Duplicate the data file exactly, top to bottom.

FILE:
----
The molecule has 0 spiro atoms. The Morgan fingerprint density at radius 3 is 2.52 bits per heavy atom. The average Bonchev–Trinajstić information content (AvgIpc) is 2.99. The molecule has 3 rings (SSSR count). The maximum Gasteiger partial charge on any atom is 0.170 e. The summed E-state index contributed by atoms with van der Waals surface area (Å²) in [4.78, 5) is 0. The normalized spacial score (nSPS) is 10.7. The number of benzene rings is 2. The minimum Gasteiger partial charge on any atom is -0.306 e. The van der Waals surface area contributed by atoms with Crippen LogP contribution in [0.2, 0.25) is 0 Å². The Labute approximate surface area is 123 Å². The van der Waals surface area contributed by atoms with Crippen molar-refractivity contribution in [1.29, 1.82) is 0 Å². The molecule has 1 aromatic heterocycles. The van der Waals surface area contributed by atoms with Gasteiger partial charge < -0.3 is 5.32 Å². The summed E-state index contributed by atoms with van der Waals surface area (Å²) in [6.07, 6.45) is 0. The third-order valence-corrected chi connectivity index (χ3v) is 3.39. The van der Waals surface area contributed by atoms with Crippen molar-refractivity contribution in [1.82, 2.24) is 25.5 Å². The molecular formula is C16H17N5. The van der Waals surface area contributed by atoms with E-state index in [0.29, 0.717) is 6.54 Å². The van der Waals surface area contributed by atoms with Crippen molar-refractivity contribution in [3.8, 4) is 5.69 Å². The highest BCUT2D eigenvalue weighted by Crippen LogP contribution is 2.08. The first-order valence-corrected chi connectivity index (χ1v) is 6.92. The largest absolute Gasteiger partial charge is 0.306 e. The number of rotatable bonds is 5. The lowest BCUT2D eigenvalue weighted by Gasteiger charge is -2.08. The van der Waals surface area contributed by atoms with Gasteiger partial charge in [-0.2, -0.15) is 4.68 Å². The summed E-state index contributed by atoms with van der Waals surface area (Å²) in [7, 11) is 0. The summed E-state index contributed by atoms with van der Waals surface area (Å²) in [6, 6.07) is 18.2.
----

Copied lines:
The molecule has 0 spiro atoms. The Morgan fingerprint density at radius 3 is 2.52 bits per heavy atom. The average Bonchev–Trinajstić information content (AvgIpc) is 2.99. The molecule has 3 rings (SSSR count). The maximum Gasteiger partial charge on any atom is 0.170 e. The summed E-state index contributed by atoms with van der Waals surface area (Å²) in [4.78, 5) is 0. The normalized spacial score (nSPS) is 10.7. The number of benzene rings is 2. The minimum Gasteiger partial charge on any atom is -0.306 e. The van der Waals surface area contributed by atoms with Crippen LogP contribution in [0.2, 0.25) is 0 Å². The Labute approximate surface area is 123 Å². The van der Waals surface area contributed by atoms with Crippen molar-refractivity contribution in [1.29, 1.82) is 0 Å². The molecule has 1 aromatic heterocycles. The van der Waals surface area contributed by atoms with Gasteiger partial charge < -0.3 is 5.32 Å². The summed E-state index contributed by atoms with van der Waals surface area (Å²) in [6.07, 6.45) is 0. The third-order valence-corrected chi connectivity index (χ3v) is 3.39. The van der Waals surface area contributed by atoms with Crippen molar-refractivity contribution in [1.82, 2.24) is 25.5 Å². The molecular formula is C16H17N5. The van der Waals surface area contributed by atoms with E-state index in [0.29, 0.717) is 6.54 Å². The van der Waals surface area contributed by atoms with Crippen molar-refractivity contribution in [3.8, 4) is 5.69 Å². The highest BCUT2D eigenvalue weighted by Crippen LogP contribution is 2.08. The first-order valence-corrected chi connectivity index (χ1v) is 6.92. The largest absolute Gasteiger partial charge is 0.306 e. The number of rotatable bonds is 5. The lowest BCUT2D eigenvalue weighted by Gasteiger charge is -2.08. The van der Waals surface area contributed by atoms with Gasteiger partial charge in [-0.2, -0.15) is 4.68 Å². The summed E-state index contributed by atoms with van der Waals surface area (Å²) in [7, 11) is 0. The summed E-state index contributed by atoms with van der Waals surface area (Å²) in [6, 6.07) is 18.2.